I really like holidays. Well, all of them but Halloween. Sorry, folks, no adapted ghastly poems about a Chevy here. Not today, at least.
I can already hear the cries. “But today is Halloween,” they’ll say. To rephrase a now-defunct character in the former hit Glee, Sue Sylvester states that Halloween is a holiday in which parents encourage their little boys to dress up like little girls and their little girls to dress up like ladies of the night. I kind of agree and give props to those individuals who craft original costumes. You will go far in life.
Another way to go far in life, you ask? You and I may not harbor the talents to design costumes reminiscent of Tron or Pirates of the Caribbean or even Tim Burton’s epic The Nightmare Before Christmas. There is, however, another way to succeed in life, another path you can pave. And this magical journey all begins with your wallet.
College is, for the majority of students, the first chance to make financial decisions on our own. Often, these decisions can have lifelong impacts and can serve as a foundation for future financial-related decisions. In other words, NOW is the best time to develop the right skills for a financially secure future.
Most high school students have a little spending money, either from a part-time job or an allowance. This can present a problem, since few students are faced with “real-life” living expenses. As such, high school students can easily start their way down a rocky path of developing spending habits that become unrealistic when they must support themselves. Once down that high-spending path, it can be an arduous, even strenuous task to demonstrate self-restraint.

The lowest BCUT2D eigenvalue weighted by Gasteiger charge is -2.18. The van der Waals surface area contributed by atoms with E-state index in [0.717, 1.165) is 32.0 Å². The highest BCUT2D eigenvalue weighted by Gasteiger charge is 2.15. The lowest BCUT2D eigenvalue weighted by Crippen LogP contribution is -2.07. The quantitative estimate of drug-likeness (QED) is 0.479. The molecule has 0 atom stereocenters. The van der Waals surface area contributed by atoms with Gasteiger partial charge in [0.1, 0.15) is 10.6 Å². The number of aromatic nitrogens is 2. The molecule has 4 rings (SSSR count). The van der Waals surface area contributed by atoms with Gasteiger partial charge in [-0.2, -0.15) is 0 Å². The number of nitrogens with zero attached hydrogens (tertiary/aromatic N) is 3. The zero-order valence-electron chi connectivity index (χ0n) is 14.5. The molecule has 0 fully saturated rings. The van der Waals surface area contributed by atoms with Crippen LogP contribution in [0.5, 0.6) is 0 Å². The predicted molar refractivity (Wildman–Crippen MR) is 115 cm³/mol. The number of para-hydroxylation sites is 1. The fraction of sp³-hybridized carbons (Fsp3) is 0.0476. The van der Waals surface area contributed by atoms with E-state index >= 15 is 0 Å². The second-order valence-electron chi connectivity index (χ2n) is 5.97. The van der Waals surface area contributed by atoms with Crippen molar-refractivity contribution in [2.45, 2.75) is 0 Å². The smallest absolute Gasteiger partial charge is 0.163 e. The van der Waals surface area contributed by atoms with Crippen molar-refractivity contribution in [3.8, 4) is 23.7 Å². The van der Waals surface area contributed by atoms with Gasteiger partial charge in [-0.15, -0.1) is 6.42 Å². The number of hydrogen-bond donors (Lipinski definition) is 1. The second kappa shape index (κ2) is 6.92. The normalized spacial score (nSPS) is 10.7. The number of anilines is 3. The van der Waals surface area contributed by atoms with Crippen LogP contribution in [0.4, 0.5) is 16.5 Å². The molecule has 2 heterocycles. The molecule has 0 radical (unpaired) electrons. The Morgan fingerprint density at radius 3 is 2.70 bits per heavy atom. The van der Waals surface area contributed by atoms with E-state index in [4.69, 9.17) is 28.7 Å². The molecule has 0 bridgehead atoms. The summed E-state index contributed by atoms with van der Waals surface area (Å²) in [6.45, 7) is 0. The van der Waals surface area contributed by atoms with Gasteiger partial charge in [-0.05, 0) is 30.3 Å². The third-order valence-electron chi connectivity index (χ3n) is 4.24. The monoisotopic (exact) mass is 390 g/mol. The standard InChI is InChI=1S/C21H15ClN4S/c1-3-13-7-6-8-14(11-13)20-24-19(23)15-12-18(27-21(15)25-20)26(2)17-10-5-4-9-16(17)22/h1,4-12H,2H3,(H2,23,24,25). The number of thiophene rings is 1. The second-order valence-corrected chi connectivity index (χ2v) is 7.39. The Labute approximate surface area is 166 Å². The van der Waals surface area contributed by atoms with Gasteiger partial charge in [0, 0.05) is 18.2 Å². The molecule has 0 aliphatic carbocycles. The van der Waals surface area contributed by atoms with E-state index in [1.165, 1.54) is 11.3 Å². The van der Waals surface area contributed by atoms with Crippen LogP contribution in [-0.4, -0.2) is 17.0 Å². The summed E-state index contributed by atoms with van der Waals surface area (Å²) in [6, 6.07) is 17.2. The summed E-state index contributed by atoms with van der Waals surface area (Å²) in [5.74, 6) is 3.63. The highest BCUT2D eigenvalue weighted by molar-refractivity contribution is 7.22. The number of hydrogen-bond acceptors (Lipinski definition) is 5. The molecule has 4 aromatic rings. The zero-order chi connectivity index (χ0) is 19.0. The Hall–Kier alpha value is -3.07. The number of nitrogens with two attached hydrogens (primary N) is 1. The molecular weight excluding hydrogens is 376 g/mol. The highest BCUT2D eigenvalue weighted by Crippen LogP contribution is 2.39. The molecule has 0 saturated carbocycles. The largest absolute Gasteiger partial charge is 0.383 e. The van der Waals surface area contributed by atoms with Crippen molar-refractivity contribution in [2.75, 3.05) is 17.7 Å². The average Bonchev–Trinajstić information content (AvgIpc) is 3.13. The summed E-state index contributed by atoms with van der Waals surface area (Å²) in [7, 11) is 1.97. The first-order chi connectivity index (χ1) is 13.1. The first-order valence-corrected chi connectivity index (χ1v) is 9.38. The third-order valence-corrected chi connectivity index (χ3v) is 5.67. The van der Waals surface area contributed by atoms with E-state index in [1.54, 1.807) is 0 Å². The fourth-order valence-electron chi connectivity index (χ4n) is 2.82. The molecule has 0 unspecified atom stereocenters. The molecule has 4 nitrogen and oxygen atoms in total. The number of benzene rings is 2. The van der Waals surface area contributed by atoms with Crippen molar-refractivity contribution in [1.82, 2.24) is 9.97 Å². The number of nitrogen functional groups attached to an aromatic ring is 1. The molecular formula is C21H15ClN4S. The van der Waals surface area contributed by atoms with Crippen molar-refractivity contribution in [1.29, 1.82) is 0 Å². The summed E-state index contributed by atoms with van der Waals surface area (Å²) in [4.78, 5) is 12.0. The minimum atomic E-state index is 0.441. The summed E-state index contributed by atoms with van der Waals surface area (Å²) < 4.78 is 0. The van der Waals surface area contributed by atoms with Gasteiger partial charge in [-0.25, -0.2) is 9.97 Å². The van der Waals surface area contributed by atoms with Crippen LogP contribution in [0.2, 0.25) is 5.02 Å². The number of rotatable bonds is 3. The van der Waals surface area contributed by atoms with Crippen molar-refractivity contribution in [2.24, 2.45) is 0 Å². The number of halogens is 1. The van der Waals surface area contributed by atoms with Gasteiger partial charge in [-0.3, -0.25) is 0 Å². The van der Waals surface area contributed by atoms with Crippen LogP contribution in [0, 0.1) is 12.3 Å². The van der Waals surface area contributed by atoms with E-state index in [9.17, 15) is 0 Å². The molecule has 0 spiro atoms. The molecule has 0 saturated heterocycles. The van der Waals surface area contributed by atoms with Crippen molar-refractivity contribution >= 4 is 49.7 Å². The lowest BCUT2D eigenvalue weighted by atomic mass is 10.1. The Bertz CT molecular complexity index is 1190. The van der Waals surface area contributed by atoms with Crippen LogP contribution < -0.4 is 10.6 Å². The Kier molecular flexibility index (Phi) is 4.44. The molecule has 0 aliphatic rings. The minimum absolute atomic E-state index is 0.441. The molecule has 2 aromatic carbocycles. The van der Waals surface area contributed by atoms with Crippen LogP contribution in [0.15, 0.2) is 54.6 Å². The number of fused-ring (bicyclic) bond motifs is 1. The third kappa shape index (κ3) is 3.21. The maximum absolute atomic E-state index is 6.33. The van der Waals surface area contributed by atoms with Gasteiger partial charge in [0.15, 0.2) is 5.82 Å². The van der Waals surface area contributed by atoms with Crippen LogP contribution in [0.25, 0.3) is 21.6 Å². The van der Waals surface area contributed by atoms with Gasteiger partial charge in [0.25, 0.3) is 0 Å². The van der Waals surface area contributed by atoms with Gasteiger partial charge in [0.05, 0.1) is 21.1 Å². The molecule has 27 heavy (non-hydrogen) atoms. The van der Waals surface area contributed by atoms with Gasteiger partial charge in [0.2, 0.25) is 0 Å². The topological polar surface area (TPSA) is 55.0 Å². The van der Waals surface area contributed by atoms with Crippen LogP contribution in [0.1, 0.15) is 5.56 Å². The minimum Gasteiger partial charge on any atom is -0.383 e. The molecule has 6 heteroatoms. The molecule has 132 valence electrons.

A recent nationwide survey discovered that the majority of college students possess three credit cards with an average balance of $1,000. Many students reported that they did not feel like they were spending “real money” when using credit cards. Furthermore, many feel that as long as they are meeting minimum payment requirements, they are in good shape. However, let’s consider the following situation:
An incoming freshman college student goes on a shopping spree and decides to make the purchases on the handy-dandy credit card . . . after all, you have got to look good for those girls (or boys)! At an interest rate of 18 percent and paying monthly minimum payments of $20, this student will incur an additional $860 of debt — solely from interest. What’s more, this particular student will finish his bachelor’s and master’s degree before paying off this acquired debt. Of course, minimum payments will only become more expensive if he continues to use that piece of plastic.
If you’re a student and choose to have a credit card, try to get one with a lower spending cap and use it only for emergencies. Issues of health or provisions — amongst other basic needs — need to be met and are of extreme importance. Credit cards, if managed properly, can be of great benefit when trying to attain exceptional credit scores. So, the bottom line: If you get a credit card, be financially sharp!
If you fall under the category of having a financially burdensome habit (girls, 4-5 pairs of shoes are all you need! Boys, one or two burritos will suffice for dinner — not a dozen), seek the necessary help. If you feel your parents can help you, call them. Take some financial literacy courses here at Weber. If all else fails, make an appointment with a counselor at your college or university.
Only good can come from finding a way to remove those habits that drain your wallet.